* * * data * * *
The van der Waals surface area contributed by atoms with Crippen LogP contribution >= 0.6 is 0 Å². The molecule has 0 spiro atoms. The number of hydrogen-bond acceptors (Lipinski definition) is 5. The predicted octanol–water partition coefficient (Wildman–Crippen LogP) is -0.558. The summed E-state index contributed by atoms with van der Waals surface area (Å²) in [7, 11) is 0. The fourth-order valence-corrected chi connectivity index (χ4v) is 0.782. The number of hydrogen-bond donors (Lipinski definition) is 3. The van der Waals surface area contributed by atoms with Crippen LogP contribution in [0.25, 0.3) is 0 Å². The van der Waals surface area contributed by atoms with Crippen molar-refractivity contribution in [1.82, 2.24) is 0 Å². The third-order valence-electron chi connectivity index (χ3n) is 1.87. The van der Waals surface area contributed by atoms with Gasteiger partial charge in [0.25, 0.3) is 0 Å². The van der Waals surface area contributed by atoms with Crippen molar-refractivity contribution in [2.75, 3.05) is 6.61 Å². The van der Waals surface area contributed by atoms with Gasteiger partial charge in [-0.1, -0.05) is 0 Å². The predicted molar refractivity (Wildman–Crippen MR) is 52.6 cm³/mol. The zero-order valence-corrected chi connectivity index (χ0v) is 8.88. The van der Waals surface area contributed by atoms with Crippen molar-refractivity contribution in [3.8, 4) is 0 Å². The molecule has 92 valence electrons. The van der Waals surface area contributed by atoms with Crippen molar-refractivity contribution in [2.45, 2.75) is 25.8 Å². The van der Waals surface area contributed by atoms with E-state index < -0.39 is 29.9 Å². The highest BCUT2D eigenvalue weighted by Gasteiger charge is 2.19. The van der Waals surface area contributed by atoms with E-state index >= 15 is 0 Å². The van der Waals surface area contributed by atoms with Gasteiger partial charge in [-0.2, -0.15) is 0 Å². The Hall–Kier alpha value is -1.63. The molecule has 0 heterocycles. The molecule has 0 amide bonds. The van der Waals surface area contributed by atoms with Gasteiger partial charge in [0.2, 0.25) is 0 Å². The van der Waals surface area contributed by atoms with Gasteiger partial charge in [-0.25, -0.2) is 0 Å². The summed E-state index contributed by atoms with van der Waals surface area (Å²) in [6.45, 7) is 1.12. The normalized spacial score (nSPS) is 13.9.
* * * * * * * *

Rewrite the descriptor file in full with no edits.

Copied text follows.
The van der Waals surface area contributed by atoms with Crippen LogP contribution >= 0.6 is 0 Å². The molecule has 0 spiro atoms. The number of hydrogen-bond acceptors (Lipinski definition) is 5. The predicted octanol–water partition coefficient (Wildman–Crippen LogP) is -0.558. The summed E-state index contributed by atoms with van der Waals surface area (Å²) in [7, 11) is 0. The fourth-order valence-corrected chi connectivity index (χ4v) is 0.782. The number of hydrogen-bond donors (Lipinski definition) is 3. The van der Waals surface area contributed by atoms with Crippen LogP contribution in [0.25, 0.3) is 0 Å². The van der Waals surface area contributed by atoms with Crippen molar-refractivity contribution in [1.82, 2.24) is 0 Å². The third-order valence-electron chi connectivity index (χ3n) is 1.87. The van der Waals surface area contributed by atoms with Gasteiger partial charge in [0.25, 0.3) is 0 Å². The van der Waals surface area contributed by atoms with Crippen molar-refractivity contribution in [2.75, 3.05) is 6.61 Å². The van der Waals surface area contributed by atoms with Gasteiger partial charge in [-0.1, -0.05) is 0 Å². The predicted molar refractivity (Wildman–Crippen MR) is 52.6 cm³/mol. The zero-order valence-corrected chi connectivity index (χ0v) is 8.88. The van der Waals surface area contributed by atoms with Crippen molar-refractivity contribution in [3.8, 4) is 0 Å². The molecule has 92 valence electrons. The van der Waals surface area contributed by atoms with Crippen molar-refractivity contribution in [2.45, 2.75) is 25.8 Å². The van der Waals surface area contributed by atoms with E-state index < -0.39 is 29.9 Å². The highest BCUT2D eigenvalue weighted by Gasteiger charge is 2.19. The van der Waals surface area contributed by atoms with E-state index >= 15 is 0 Å². The van der Waals surface area contributed by atoms with Gasteiger partial charge in [-0.2, -0.15) is 0 Å². The Hall–Kier alpha value is -1.63. The molecule has 0 heterocycles. The molecule has 0 amide bonds. The van der Waals surface area contributed by atoms with Gasteiger partial charge in [0.2, 0.25) is 0 Å². The van der Waals surface area contributed by atoms with Gasteiger partial charge in [-0.25, -0.2) is 0 Å². The summed E-state index contributed by atoms with van der Waals surface area (Å²) in [6.45, 7) is 1.12. The normalized spacial score (nSPS) is 13.9.